Finally, leveraging constant activity of the clock-like single base substitution mutational signatures 1 and 5 over time and our molecular time workflow (Rustad et al., 2020), we estimated the age at which each evaluable patient acquired a tumor-initiating chromosomal gain and found that they were windowed to both pre- and post-WTC exposure across neoplasms (Figure 1). In some cases, clonal multi-chromosomal gain events were acquired decades before both the diagnosis and the WTC exposure. Specifically, of 6 patients with large clonal chromosomal gains, 1 MM case, 1 SMM, and 1 MGUS showed evidence of a pre-existing clone prior to WTC exposure, two MGUS showed evidence of multi-gain events following the exposure, and one MM case had a 1q gain in the same time window as the attack.

CONCLUSIONS: Post-WTC plasma cell neoplasms had similar genomic landscapes to non-exposed cases. Although limitations in sample size preclude any definitive conclusions, our findings suggest that the observed increased incidence of plasma cell neoplasms in this population is due to complex and heterogeneous effects of the WTC exposure that may have initiated or contributed to progression of malignancy. The existence of pre-malignant clonal entities at time of WTC exposure may therefore be relevant for future WTC-related study.

Disclosures

Hultcrantz:Intellisphere LLC: Consultancy; Amgen: Research Funding; Daiichi Sankyo: Research Funding; GSK: Research Funding. Shah:Physicians Education Resource: Honoraria; Celgene/BMS: Research Funding. Iacobuzio-Donahue:BMS: Research Funding. Papaemmanuil:Isabl: Current equity holder in private company, Membership on an entity's Board of Directors or advisory committees; Novartis: Consultancy, Honoraria; Illumina: Consultancy, Honoraria; Kyowa Hakko Kirin: Consultancy, Honoraria; Celgene: Consultancy, Honoraria, Research Funding; Prime Oncology: Consultancy, Honoraria; MSKCC: Patents & Royalties. Verma:BMS: Consultancy, Research Funding; acceleron: Consultancy, Honoraria; stelexis: Current equity holder in private company; Janssen: Research Funding; Medpacto: Research Funding. Dogan:National Cancer Institute: Research Funding; EUSA Pharma: Consultancy; Takeda: Consultancy; Seattle Genetics: Consultancy; Corvus Pharmaceuticals: Consultancy; Physicians Education Resource: Consultancy; Roche: Consultancy, Research Funding; AbbVie: Consultancy. Landgren:Celgene: Consultancy, Honoraria, Research Funding; Seattle Genetics: Research Funding; Cellectis: Consultancy, Honoraria; Juno: Consultancy, Honoraria; Pfizer: Consultancy, Honoraria; Merck: Other; Karyopharma: Research Funding; Janssen: Consultancy, Honoraria, Other: Independent Data Monitoring Committees for clinical trials, Research Funding; Pfizer: Consultancy, Honoraria; Merck: Other; Karyopharma: Research Funding; Binding Site: Consultancy, Honoraria; Takeda: Other: Independent Data Monitoring Committees for clinical trials, Research Funding; Seattle Genetics: Research Funding; Takeda: Other: Independent Data Monitoring Committees for clinical trials, Research Funding; Janssen: Consultancy, Honoraria, Other: Independent Data Monitoring Committees for clinical trials, Research Funding; Celgene: Consultancy, Honoraria, Research Funding; BMS: Consultancy, Honoraria; Juno: Consultancy, Honoraria; Amgen: Consultancy, Honoraria, Research Funding; Adaptive: Consultancy, Honoraria; Cellectis: Consultancy, Honoraria; Glenmark: Consultancy, Honoraria, Research Funding; Binding Site: Consultancy, Honoraria; BMS: Consultancy, Honoraria; Glenmark: Consultancy, Honoraria, Research Funding.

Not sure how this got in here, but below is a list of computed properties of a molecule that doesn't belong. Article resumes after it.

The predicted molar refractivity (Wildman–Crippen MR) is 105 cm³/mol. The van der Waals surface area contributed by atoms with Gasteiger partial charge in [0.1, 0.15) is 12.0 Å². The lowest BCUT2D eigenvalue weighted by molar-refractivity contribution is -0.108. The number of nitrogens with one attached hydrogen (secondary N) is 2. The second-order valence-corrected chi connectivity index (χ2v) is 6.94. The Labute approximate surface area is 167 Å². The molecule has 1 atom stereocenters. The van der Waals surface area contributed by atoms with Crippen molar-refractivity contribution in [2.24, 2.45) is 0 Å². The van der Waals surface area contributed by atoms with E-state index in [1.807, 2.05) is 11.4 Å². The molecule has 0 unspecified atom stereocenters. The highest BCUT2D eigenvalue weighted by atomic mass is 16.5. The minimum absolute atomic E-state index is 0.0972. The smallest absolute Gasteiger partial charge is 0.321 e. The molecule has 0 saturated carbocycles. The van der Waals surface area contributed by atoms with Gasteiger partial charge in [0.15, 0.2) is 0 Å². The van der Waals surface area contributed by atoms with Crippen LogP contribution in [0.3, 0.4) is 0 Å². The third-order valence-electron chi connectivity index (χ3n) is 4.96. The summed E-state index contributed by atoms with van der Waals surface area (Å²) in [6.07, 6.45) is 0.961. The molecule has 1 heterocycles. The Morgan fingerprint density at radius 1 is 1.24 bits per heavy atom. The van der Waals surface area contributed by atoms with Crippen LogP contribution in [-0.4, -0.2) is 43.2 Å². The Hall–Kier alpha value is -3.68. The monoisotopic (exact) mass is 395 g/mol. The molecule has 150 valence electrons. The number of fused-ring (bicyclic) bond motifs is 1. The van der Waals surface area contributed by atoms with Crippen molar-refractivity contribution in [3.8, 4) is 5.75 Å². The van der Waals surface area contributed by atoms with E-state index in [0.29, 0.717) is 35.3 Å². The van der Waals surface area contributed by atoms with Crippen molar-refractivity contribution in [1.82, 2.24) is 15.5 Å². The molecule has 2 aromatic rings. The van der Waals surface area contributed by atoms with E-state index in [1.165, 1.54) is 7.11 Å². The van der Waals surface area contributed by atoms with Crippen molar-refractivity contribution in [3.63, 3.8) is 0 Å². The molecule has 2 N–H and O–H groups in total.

Author notes

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Asterisk with author names denotes non-ASH members.